Two North Shore boys are cashing in on the popularity of the hand-held gadgets – by importing them from America and China and selling them to school mates.
Belmont Intermediate students Toby Cotter, 12, and Zephyr Lovelock, 11, invested their pocket money in 20 fidget spinners three weeks ago.
After quickly selling out, the boys decided to make the most of the craze and doubled their order.
Since then their “school-bag industry” has been thriving and the pair have been taking orders, finding the best deals online, collecting cash and distributing their wares.
Their mark-up is enough to make a profit but still undercuts big-store competition.
“For our second order we decided to pay more for the fastest shipping because we didn’t want to have any left over if the fad ended,” Toby said.
“We know this isn’t going to be forever so we are looking ahead to the next big thing.”
The boys were coy about what they paid for the spinners but sold them for $10 each and said in some cases there was a 50 per cent mark-up.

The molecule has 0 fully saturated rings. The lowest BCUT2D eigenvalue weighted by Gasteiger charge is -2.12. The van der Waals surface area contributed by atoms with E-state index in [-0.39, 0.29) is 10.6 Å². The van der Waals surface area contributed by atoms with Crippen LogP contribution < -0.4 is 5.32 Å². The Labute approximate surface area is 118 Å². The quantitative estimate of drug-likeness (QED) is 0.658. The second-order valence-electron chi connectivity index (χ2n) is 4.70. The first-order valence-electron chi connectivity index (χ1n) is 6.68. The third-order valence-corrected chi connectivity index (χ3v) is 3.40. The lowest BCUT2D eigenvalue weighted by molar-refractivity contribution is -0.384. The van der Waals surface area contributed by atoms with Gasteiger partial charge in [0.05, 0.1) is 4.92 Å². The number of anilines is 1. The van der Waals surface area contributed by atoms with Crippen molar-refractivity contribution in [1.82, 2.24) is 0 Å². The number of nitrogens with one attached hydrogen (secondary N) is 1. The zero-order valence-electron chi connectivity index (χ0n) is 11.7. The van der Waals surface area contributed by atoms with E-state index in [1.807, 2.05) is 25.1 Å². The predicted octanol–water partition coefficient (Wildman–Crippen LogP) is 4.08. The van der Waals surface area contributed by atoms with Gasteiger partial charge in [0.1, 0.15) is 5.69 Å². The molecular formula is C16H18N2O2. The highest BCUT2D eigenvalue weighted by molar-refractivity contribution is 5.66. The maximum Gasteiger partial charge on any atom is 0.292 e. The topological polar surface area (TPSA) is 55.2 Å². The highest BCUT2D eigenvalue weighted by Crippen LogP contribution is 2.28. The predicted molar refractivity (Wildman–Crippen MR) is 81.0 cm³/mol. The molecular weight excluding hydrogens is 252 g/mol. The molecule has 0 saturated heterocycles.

Zephyr found the cheapest fidget spinner wasn’t always the best value for money for their customers and the pair read reviews before placing an order.
“We didn’t want to buy the cheapest ones out there if they were [bad] quality,” he said.
“Some are a lot slower and a lot smaller than others so we look at all of the reviews carefully.”
Zephyr’s mother Angela Lovelock said the process had been positive with the boys feeling motivated by their success.
“They have seen that is it possible at their age to have their own small business,” she said.
“It is not just about the fidget spinners but about how they can use what they have learned and look forward to the next big thing.”
Zephyr has held the national snowboarding title for his age group for four years and Lovelock said he was always looking at ways to fundraise for overseas training.
“He has the nationals in Cardrona later in the year but in January he really needs to be training in Colorado to get more experience on the world scale.”
The talented snowboarder is sponsored by Volcom and Burton but overseas travel required extra funding.
“The more money he can save the more training he can do,” Lovelock said.
By Kristy Wynn
SOURCE: NZ Herald